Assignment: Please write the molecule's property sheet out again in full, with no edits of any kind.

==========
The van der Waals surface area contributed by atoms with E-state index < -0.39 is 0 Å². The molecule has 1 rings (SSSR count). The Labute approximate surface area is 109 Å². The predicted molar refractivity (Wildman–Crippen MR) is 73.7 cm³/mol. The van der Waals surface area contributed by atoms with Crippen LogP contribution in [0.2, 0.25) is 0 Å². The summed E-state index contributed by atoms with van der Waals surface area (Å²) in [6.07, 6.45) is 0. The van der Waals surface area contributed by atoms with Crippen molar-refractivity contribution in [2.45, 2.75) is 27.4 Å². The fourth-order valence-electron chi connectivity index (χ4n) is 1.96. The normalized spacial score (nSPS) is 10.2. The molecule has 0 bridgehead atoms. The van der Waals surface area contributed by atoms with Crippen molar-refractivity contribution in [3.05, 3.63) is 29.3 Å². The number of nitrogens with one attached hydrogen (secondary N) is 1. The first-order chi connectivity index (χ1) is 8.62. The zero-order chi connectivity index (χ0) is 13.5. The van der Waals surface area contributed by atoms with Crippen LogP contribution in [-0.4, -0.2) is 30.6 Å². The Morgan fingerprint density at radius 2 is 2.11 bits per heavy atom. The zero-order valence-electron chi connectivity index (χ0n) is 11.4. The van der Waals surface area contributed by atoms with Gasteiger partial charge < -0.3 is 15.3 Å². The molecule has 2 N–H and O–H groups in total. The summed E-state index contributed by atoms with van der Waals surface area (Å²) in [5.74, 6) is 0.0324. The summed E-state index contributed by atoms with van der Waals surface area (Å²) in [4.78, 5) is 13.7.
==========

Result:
The van der Waals surface area contributed by atoms with E-state index < -0.39 is 0 Å². The molecule has 1 rings (SSSR count). The Labute approximate surface area is 109 Å². The predicted molar refractivity (Wildman–Crippen MR) is 73.7 cm³/mol. The van der Waals surface area contributed by atoms with Crippen LogP contribution in [0.2, 0.25) is 0 Å². The summed E-state index contributed by atoms with van der Waals surface area (Å²) in [6.07, 6.45) is 0. The van der Waals surface area contributed by atoms with Crippen molar-refractivity contribution in [2.45, 2.75) is 27.4 Å². The fourth-order valence-electron chi connectivity index (χ4n) is 1.96. The normalized spacial score (nSPS) is 10.2. The molecule has 0 bridgehead atoms. The van der Waals surface area contributed by atoms with Crippen molar-refractivity contribution in [3.05, 3.63) is 29.3 Å². The number of nitrogens with one attached hydrogen (secondary N) is 1. The first-order chi connectivity index (χ1) is 8.62. The zero-order chi connectivity index (χ0) is 13.5. The van der Waals surface area contributed by atoms with Crippen LogP contribution in [-0.4, -0.2) is 30.6 Å². The Morgan fingerprint density at radius 2 is 2.11 bits per heavy atom. The zero-order valence-electron chi connectivity index (χ0n) is 11.4. The van der Waals surface area contributed by atoms with Gasteiger partial charge < -0.3 is 15.3 Å². The molecule has 2 N–H and O–H groups in total. The summed E-state index contributed by atoms with van der Waals surface area (Å²) in [5.74, 6) is 0.0324. The summed E-state index contributed by atoms with van der Waals surface area (Å²) in [4.78, 5) is 13.7.